American Institute of Physics
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PHYSICS IN CAREERS
Elementary or Middle School Teacher
  It has been said that children are born scientists. This is best illustrated by the questions they constantly ask. Teaching at the elementary or middle school level presents the challenge of keeping that curiosity alive while teaching new ideas. Why do you get electric shocks in cold, dry weather? Does a stick of dynamite contain force? What makes rainbows form? How cold can it get? Individuals who themselves appreciate science often have a special gift for teaching young children. Curiosity out the world around us is a common bond of children and scientists.
Athlete
  When you watch an athlete, you are seeing the principles of physics in motion. The bat hitting the baseball, the spiralling football, the bend in the vaulter's pole, and the tension of muscles as a weight is lifted illustrate some of the basic laws of physics, like momentum, equilibrium, velocity, kinetic energy, center of gravity, projectile motion, and friction. Knowing these principles of physics helps an athlete or coach improve performance.
Imaging Technician
  Looking inside the body without surgery is one of medicine's most important tools. X rays, computed tomography, CT scans, and magnetic resonance imaging are used to determine bone damage, diagnose disease, and develop treatment for various illnesses. Technicians who use imaging equipment need to be familiar with the concepts of x rays and magnetic resonance, and be able to determine how much of this powerful technology to use. Imaging technicians work at hospitals, medical colleges, and clinics.
Magnetic Resonance Imaging of the brain. Science Source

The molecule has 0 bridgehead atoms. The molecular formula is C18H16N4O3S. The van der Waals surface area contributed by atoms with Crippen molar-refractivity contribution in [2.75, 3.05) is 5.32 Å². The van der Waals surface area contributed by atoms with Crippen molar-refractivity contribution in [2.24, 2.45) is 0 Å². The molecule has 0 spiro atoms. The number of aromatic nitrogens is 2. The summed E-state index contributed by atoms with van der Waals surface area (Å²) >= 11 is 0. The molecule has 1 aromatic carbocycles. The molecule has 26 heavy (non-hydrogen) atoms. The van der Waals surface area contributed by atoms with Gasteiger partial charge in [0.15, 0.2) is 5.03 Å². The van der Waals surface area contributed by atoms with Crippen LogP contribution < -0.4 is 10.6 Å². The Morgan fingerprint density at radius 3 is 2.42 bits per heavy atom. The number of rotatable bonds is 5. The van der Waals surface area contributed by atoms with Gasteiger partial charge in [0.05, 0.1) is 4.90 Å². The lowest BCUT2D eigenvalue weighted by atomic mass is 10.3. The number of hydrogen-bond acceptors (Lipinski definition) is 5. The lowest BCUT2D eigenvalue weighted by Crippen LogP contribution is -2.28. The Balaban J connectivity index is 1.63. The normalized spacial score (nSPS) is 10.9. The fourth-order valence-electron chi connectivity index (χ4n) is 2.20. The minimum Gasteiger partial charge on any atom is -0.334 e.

Auto Mechanic
  Today's automobiles are a far cry from those put on the road by Henry Ford. Computers play a major role in how our cars operate. Computers also understanding of computer technology is essential in almost every career.
Environmentalist
  The 1990s have been called the "Decade of the Environment." Environmental physicists are studying ozone depletion and other problems involving the atmosphere. They use acoustics to try to reduce noise pollution. They search for cleaner forms of fuel, study how smog forms and how to reduce it, and devise ways in which to dispose of and store nuclear waste safely.
Journalist
  Science is one of the most exciting assignments a reporter can have. New discoveries, controversial findings, space research, medical breakthroughs, natural disasters, technological competitiveness, and the environment make up a big part of the news. Reporters who have a background in physics have an advantage in being able to grasp technical issues quickly and communicate easily with researchers. Many major daily newspapers in the country have science sections; in addition, science reporting is featured on radio and television.
CAREERS IN PHYSICS
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